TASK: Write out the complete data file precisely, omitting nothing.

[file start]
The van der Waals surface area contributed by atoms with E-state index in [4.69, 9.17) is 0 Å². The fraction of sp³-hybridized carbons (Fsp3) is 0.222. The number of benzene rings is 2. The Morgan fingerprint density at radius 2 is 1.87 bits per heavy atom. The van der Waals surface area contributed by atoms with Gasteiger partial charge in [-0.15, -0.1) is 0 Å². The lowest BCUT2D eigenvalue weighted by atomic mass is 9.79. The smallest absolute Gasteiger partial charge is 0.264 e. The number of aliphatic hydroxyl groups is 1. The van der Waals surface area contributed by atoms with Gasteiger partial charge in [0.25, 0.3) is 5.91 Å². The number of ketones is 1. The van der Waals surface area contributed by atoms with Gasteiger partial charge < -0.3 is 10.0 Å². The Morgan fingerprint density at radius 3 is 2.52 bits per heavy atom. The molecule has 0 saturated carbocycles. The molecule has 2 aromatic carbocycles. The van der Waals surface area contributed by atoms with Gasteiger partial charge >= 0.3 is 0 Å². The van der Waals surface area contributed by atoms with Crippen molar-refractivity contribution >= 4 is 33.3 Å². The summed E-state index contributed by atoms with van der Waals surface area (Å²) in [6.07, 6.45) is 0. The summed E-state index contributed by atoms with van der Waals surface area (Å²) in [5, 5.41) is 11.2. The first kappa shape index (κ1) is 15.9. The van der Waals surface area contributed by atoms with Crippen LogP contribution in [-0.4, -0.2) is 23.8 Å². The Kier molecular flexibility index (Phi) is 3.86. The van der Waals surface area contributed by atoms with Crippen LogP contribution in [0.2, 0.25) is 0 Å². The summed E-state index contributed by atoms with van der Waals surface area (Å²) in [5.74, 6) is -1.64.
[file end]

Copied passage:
The van der Waals surface area contributed by atoms with E-state index in [4.69, 9.17) is 0 Å². The fraction of sp³-hybridized carbons (Fsp3) is 0.222. The number of benzene rings is 2. The Morgan fingerprint density at radius 2 is 1.87 bits per heavy atom. The van der Waals surface area contributed by atoms with Gasteiger partial charge in [-0.15, -0.1) is 0 Å². The lowest BCUT2D eigenvalue weighted by atomic mass is 9.79. The smallest absolute Gasteiger partial charge is 0.264 e. The number of aliphatic hydroxyl groups is 1. The van der Waals surface area contributed by atoms with Gasteiger partial charge in [0.25, 0.3) is 5.91 Å². The number of ketones is 1. The van der Waals surface area contributed by atoms with Gasteiger partial charge < -0.3 is 10.0 Å². The Morgan fingerprint density at radius 3 is 2.52 bits per heavy atom. The molecule has 0 saturated carbocycles. The molecule has 2 aromatic carbocycles. The van der Waals surface area contributed by atoms with Gasteiger partial charge >= 0.3 is 0 Å². The van der Waals surface area contributed by atoms with Crippen molar-refractivity contribution >= 4 is 33.3 Å². The summed E-state index contributed by atoms with van der Waals surface area (Å²) in [6.07, 6.45) is 0. The summed E-state index contributed by atoms with van der Waals surface area (Å²) in [5, 5.41) is 11.2. The first kappa shape index (κ1) is 15.9. The van der Waals surface area contributed by atoms with Crippen LogP contribution in [-0.4, -0.2) is 23.8 Å². The Kier molecular flexibility index (Phi) is 3.86. The van der Waals surface area contributed by atoms with Crippen LogP contribution in [0.2, 0.25) is 0 Å². The summed E-state index contributed by atoms with van der Waals surface area (Å²) in [5.74, 6) is -1.64.